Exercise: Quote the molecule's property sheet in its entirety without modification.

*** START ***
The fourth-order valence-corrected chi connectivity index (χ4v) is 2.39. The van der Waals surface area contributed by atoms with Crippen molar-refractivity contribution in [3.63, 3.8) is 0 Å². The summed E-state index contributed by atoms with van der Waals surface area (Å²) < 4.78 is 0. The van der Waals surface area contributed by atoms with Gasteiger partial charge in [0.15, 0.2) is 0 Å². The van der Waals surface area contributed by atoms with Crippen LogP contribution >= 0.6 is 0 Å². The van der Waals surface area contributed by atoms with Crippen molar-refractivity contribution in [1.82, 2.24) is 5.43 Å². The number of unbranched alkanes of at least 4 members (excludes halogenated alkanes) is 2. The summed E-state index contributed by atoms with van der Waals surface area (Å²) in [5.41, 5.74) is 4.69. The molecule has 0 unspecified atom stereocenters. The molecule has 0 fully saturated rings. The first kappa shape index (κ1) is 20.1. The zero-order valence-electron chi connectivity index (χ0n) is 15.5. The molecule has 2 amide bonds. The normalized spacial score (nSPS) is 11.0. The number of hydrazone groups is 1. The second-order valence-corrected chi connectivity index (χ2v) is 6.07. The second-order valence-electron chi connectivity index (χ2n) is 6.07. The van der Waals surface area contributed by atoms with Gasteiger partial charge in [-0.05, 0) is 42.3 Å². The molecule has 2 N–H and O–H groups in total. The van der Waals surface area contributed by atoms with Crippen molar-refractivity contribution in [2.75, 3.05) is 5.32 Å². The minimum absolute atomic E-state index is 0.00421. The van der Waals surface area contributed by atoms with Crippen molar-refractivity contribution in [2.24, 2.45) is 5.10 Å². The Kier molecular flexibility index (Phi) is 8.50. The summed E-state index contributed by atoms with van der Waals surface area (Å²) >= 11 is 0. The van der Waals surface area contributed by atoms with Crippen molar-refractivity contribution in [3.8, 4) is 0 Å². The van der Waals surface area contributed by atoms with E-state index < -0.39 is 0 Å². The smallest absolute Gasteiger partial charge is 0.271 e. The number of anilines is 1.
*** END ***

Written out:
The fourth-order valence-corrected chi connectivity index (χ4v) is 2.39. The van der Waals surface area contributed by atoms with Crippen molar-refractivity contribution in [3.63, 3.8) is 0 Å². The summed E-state index contributed by atoms with van der Waals surface area (Å²) < 4.78 is 0. The van der Waals surface area contributed by atoms with Gasteiger partial charge in [0.15, 0.2) is 0 Å². The van der Waals surface area contributed by atoms with Crippen LogP contribution >= 0.6 is 0 Å². The van der Waals surface area contributed by atoms with Crippen molar-refractivity contribution in [1.82, 2.24) is 5.43 Å². The number of unbranched alkanes of at least 4 members (excludes halogenated alkanes) is 2. The summed E-state index contributed by atoms with van der Waals surface area (Å²) in [5.41, 5.74) is 4.69. The molecule has 0 unspecified atom stereocenters. The molecule has 0 fully saturated rings. The first kappa shape index (κ1) is 20.1. The zero-order valence-electron chi connectivity index (χ0n) is 15.5. The molecule has 2 amide bonds. The normalized spacial score (nSPS) is 11.0. The number of hydrazone groups is 1. The second-order valence-corrected chi connectivity index (χ2v) is 6.07. The second-order valence-electron chi connectivity index (χ2n) is 6.07. The van der Waals surface area contributed by atoms with Gasteiger partial charge in [-0.05, 0) is 42.3 Å². The molecule has 2 N–H and O–H groups in total. The van der Waals surface area contributed by atoms with Crippen molar-refractivity contribution in [2.75, 3.05) is 5.32 Å². The minimum absolute atomic E-state index is 0.00421. The van der Waals surface area contributed by atoms with Crippen molar-refractivity contribution in [2.24, 2.45) is 5.10 Å². The Kier molecular flexibility index (Phi) is 8.50. The summed E-state index contributed by atoms with van der Waals surface area (Å²) >= 11 is 0. The van der Waals surface area contributed by atoms with Crippen molar-refractivity contribution in [3.8, 4) is 0 Å². The van der Waals surface area contributed by atoms with E-state index < -0.39 is 0 Å². The smallest absolute Gasteiger partial charge is 0.271 e. The number of anilines is 1.